Chapter Seventeen—Getaway

Monday, October 28, afternoon…
          Ol’ Paint had been working hard that day so I didn’t push him down the hill towards the lady who was standing there, her rifle in her hands, watching me. I glanced to my left a couple of times just to make sure her tormenters weren’t returning, but I saw no sign of them. After a couple of minutes’ descent, I stopped my horse about 10 feet from her. We examined each other for a few seconds. She was an astoundingly beautiful woman, an inch or so above medium height, black hair which she had piled under her hat so I couldn’t see how long it was, medium dark, soft skin, curves in all the right places, and mesmerizing ice blue eyes.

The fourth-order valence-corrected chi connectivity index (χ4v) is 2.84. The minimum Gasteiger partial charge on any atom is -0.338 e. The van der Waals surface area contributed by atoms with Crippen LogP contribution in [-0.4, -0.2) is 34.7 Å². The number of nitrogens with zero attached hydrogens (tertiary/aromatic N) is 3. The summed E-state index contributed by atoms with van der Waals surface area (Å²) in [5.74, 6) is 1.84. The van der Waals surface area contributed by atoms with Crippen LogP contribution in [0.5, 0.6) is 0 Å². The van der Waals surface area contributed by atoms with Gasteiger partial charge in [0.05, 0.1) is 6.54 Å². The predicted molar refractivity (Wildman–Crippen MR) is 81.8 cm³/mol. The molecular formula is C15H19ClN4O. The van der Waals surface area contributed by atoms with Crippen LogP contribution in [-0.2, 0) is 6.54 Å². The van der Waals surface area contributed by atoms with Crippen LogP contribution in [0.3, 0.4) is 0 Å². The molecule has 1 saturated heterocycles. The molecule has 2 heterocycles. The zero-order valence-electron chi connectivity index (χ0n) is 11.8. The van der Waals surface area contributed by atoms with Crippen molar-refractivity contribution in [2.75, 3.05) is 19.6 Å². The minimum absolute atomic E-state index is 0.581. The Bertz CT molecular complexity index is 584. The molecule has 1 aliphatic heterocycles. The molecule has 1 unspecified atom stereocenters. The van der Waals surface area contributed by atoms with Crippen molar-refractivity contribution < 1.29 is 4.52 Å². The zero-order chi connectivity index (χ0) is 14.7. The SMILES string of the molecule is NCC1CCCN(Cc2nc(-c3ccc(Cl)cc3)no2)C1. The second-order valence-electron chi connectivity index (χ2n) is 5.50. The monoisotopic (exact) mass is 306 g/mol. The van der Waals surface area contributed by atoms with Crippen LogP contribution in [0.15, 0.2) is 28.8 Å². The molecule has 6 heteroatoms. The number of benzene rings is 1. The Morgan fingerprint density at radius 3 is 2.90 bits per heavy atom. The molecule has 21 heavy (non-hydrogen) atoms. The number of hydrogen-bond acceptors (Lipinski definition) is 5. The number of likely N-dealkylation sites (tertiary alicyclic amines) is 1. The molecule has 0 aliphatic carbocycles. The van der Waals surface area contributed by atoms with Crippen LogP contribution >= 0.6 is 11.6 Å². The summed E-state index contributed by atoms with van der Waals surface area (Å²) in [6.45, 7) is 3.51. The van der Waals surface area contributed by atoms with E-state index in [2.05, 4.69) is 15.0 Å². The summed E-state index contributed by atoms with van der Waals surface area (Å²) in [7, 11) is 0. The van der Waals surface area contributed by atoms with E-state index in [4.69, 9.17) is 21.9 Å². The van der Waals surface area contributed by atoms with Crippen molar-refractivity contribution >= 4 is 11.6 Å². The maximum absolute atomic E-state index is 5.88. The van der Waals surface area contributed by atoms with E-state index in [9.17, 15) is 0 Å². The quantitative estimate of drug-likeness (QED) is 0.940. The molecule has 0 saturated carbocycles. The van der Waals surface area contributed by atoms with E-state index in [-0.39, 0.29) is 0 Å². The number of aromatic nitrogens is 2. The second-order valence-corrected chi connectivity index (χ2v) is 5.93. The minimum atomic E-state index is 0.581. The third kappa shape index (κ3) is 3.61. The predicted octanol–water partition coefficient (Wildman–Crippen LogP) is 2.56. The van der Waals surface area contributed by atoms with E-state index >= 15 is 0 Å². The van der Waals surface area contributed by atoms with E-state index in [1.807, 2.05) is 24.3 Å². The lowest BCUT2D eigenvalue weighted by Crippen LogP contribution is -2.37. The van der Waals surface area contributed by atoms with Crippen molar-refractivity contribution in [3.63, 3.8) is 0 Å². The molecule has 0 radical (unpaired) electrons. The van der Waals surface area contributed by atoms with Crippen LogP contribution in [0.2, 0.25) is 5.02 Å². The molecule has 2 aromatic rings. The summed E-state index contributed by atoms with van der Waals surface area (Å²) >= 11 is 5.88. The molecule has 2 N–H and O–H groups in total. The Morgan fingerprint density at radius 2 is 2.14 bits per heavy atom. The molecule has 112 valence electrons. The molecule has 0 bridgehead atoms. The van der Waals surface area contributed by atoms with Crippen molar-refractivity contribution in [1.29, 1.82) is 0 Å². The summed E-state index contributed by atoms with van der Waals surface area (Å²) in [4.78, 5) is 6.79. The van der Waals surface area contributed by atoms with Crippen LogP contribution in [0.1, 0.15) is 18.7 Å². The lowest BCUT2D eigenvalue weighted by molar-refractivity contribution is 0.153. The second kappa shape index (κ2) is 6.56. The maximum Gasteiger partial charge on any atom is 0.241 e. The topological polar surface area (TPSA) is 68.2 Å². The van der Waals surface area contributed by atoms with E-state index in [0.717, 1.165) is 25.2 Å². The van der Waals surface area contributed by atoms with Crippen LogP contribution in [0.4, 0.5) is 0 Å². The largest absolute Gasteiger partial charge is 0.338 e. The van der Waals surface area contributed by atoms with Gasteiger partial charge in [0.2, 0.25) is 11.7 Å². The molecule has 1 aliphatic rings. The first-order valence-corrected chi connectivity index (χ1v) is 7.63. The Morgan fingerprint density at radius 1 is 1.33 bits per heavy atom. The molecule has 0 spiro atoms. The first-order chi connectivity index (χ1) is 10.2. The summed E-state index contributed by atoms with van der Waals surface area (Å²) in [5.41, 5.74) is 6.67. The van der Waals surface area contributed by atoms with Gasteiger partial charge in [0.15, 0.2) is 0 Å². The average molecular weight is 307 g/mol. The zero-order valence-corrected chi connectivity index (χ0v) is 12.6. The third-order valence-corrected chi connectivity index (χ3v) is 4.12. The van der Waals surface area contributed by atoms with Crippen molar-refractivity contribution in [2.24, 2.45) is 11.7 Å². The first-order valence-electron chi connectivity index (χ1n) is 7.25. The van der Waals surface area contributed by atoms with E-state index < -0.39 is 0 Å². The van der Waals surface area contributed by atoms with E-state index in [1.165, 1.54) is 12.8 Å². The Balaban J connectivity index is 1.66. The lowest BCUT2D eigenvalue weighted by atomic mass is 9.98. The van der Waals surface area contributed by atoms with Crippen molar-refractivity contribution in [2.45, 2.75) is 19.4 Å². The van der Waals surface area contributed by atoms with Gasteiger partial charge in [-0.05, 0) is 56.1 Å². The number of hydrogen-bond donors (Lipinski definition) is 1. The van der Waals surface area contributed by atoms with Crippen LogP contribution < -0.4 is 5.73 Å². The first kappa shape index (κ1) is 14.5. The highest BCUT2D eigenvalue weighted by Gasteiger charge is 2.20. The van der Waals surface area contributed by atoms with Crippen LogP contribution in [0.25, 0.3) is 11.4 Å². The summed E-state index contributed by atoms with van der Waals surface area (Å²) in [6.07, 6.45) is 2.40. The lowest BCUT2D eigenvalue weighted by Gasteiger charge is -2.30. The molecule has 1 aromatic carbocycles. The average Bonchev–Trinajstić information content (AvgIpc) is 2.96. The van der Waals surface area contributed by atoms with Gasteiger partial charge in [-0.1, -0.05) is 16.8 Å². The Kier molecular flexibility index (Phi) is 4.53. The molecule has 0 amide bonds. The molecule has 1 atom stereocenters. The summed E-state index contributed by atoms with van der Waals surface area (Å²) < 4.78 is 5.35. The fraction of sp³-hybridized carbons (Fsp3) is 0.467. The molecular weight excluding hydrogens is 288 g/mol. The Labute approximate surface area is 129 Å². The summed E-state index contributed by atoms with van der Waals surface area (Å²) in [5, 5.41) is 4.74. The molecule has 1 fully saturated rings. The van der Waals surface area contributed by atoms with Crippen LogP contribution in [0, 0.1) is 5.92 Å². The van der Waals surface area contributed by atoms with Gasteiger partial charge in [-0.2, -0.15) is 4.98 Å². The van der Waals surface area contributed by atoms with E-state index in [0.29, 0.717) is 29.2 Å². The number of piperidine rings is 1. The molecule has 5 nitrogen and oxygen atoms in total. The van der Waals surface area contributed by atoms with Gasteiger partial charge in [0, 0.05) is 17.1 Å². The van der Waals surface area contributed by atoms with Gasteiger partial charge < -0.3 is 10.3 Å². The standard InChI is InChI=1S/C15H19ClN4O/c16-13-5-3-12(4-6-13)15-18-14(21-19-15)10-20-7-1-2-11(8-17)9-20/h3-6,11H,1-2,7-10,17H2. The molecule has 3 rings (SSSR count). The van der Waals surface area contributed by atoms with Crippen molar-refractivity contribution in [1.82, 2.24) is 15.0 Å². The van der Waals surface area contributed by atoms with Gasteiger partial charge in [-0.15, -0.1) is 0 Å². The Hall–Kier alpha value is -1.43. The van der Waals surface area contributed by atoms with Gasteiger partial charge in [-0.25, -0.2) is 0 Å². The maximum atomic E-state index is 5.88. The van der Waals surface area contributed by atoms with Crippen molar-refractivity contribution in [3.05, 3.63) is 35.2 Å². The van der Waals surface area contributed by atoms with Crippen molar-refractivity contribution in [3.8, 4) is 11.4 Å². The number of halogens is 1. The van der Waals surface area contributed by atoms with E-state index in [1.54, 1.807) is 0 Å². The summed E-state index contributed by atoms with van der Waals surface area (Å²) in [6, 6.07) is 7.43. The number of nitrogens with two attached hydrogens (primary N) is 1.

Astoundingly beautiful…and she’s a Ranger??...

          Allie scrutinized the man on the horse as he was inspecting her. Not bad…confident…cynical…arrogant, but in a good way…a bit of a twinkle in his eyes…needs a haircut, but nicely groomed otherwise…I’ve seen worse…a lot worse…
          I wonder who he is…he sure saved my bacon…

          “Allie Summer, I presume,” I said to her as we continued to look at each other.
          Her right eyebrow rose. “Who wants to know?”
          “McConnell’s in River Bend, waiting for you,” I replied, obviously not answering her question. “I don’t have a horse for you because I don’t have an extra one and I never expected to find you in a valley this size anyway. We’ll have to ride double back to town, but take it a little slow. Ol’ Paint’s good but he ain’t God.”
          Allie’s eyes showed some surprise. “McConnell’s in River Bend? He sent you looking for me?”